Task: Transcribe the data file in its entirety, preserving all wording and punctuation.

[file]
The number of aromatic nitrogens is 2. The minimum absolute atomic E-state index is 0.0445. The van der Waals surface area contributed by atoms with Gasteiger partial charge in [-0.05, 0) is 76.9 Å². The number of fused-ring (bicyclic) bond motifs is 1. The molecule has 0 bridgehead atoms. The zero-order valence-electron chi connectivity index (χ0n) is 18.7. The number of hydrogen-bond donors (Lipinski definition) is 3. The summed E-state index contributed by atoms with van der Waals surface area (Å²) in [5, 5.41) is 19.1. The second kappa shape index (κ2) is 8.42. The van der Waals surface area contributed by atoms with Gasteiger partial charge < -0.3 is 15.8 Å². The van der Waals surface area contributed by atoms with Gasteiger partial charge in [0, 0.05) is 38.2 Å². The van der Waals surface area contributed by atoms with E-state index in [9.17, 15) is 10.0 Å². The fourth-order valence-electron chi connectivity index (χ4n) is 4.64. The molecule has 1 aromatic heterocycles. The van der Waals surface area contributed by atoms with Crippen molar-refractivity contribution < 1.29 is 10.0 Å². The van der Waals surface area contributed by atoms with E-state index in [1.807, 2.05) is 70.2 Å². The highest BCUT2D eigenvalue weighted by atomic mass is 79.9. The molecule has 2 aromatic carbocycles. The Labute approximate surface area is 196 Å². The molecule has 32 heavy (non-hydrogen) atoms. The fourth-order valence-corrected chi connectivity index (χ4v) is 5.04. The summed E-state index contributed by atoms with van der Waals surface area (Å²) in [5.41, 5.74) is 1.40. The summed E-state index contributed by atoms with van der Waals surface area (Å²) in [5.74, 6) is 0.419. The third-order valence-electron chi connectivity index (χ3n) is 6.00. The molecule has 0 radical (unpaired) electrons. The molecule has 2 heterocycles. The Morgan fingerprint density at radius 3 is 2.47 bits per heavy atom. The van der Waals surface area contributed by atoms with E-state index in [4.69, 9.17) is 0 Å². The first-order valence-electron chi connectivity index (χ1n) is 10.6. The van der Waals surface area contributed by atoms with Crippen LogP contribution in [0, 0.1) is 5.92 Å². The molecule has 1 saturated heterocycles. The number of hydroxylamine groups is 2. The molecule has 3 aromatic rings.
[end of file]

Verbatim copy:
The number of aromatic nitrogens is 2. The minimum absolute atomic E-state index is 0.0445. The van der Waals surface area contributed by atoms with Gasteiger partial charge in [-0.05, 0) is 76.9 Å². The number of fused-ring (bicyclic) bond motifs is 1. The molecule has 0 bridgehead atoms. The zero-order valence-electron chi connectivity index (χ0n) is 18.7. The number of hydrogen-bond donors (Lipinski definition) is 3. The summed E-state index contributed by atoms with van der Waals surface area (Å²) in [5, 5.41) is 19.1. The second kappa shape index (κ2) is 8.42. The van der Waals surface area contributed by atoms with Gasteiger partial charge < -0.3 is 15.8 Å². The van der Waals surface area contributed by atoms with Gasteiger partial charge in [0, 0.05) is 38.2 Å². The van der Waals surface area contributed by atoms with E-state index in [9.17, 15) is 10.0 Å². The fourth-order valence-electron chi connectivity index (χ4n) is 4.64. The molecule has 1 aromatic heterocycles. The van der Waals surface area contributed by atoms with Crippen molar-refractivity contribution < 1.29 is 10.0 Å². The van der Waals surface area contributed by atoms with E-state index in [1.807, 2.05) is 70.2 Å². The highest BCUT2D eigenvalue weighted by atomic mass is 79.9. The molecule has 2 aromatic carbocycles. The Labute approximate surface area is 196 Å². The molecule has 32 heavy (non-hydrogen) atoms. The fourth-order valence-corrected chi connectivity index (χ4v) is 5.04. The summed E-state index contributed by atoms with van der Waals surface area (Å²) in [5.41, 5.74) is 1.40. The summed E-state index contributed by atoms with van der Waals surface area (Å²) in [5.74, 6) is 0.419. The third-order valence-electron chi connectivity index (χ3n) is 6.00. The molecule has 0 radical (unpaired) electrons. The molecule has 2 heterocycles. The Morgan fingerprint density at radius 3 is 2.47 bits per heavy atom. The van der Waals surface area contributed by atoms with E-state index in [4.69, 9.17) is 0 Å². The first-order valence-electron chi connectivity index (χ1n) is 10.6. The van der Waals surface area contributed by atoms with Crippen LogP contribution in [0, 0.1) is 5.92 Å². The molecule has 1 saturated heterocycles. The number of hydroxylamine groups is 2. The molecule has 3 aromatic rings.